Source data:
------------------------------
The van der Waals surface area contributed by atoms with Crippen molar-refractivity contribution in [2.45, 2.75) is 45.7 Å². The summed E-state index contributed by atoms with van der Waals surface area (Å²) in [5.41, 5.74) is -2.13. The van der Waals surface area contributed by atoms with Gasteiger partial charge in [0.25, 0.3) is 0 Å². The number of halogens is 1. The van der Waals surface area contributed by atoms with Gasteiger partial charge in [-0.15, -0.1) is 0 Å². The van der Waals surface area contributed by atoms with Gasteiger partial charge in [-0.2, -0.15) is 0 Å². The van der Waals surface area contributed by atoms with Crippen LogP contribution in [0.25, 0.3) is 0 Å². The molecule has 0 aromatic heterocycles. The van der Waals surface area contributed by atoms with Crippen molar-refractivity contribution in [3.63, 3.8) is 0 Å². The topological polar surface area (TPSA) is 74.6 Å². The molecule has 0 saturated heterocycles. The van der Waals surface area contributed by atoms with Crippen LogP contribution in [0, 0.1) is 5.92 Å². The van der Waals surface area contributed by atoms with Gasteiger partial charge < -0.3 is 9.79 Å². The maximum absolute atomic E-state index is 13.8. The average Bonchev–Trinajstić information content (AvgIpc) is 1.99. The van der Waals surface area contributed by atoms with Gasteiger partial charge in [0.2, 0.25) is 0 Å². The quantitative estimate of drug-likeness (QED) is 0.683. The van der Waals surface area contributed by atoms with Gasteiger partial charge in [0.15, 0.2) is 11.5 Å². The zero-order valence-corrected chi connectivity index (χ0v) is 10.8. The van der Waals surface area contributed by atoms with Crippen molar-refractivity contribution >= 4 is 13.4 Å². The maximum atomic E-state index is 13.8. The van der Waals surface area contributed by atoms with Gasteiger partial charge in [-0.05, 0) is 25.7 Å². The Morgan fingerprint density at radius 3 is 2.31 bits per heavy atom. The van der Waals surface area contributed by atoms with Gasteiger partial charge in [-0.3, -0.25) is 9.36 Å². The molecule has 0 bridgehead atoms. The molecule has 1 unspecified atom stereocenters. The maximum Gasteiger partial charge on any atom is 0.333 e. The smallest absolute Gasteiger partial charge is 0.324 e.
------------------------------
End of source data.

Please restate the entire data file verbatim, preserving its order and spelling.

The van der Waals surface area contributed by atoms with Crippen molar-refractivity contribution in [2.45, 2.75) is 45.7 Å². The summed E-state index contributed by atoms with van der Waals surface area (Å²) in [5.41, 5.74) is -2.13. The van der Waals surface area contributed by atoms with Gasteiger partial charge in [0.25, 0.3) is 0 Å². The number of halogens is 1. The van der Waals surface area contributed by atoms with Gasteiger partial charge in [-0.15, -0.1) is 0 Å². The van der Waals surface area contributed by atoms with Gasteiger partial charge in [-0.2, -0.15) is 0 Å². The van der Waals surface area contributed by atoms with Crippen LogP contribution in [0.25, 0.3) is 0 Å². The molecule has 0 aromatic heterocycles. The van der Waals surface area contributed by atoms with Crippen molar-refractivity contribution in [3.63, 3.8) is 0 Å². The topological polar surface area (TPSA) is 74.6 Å². The molecule has 0 saturated heterocycles. The van der Waals surface area contributed by atoms with Crippen LogP contribution in [0, 0.1) is 5.92 Å². The van der Waals surface area contributed by atoms with Gasteiger partial charge < -0.3 is 9.79 Å². The maximum absolute atomic E-state index is 13.8. The average Bonchev–Trinajstić information content (AvgIpc) is 1.99. The van der Waals surface area contributed by atoms with Gasteiger partial charge in [0.2, 0.25) is 0 Å². The quantitative estimate of drug-likeness (QED) is 0.683. The van der Waals surface area contributed by atoms with Gasteiger partial charge in [0.15, 0.2) is 11.5 Å². The zero-order valence-corrected chi connectivity index (χ0v) is 10.8. The van der Waals surface area contributed by atoms with Crippen molar-refractivity contribution >= 4 is 13.4 Å². The maximum atomic E-state index is 13.8. The van der Waals surface area contributed by atoms with Gasteiger partial charge in [-0.05, 0) is 25.7 Å². The Morgan fingerprint density at radius 3 is 2.31 bits per heavy atom. The van der Waals surface area contributed by atoms with Gasteiger partial charge in [-0.3, -0.25) is 9.36 Å². The molecule has 0 bridgehead atoms. The molecule has 1 unspecified atom stereocenters. The maximum Gasteiger partial charge on any atom is 0.333 e. The smallest absolute Gasteiger partial charge is 0.324 e.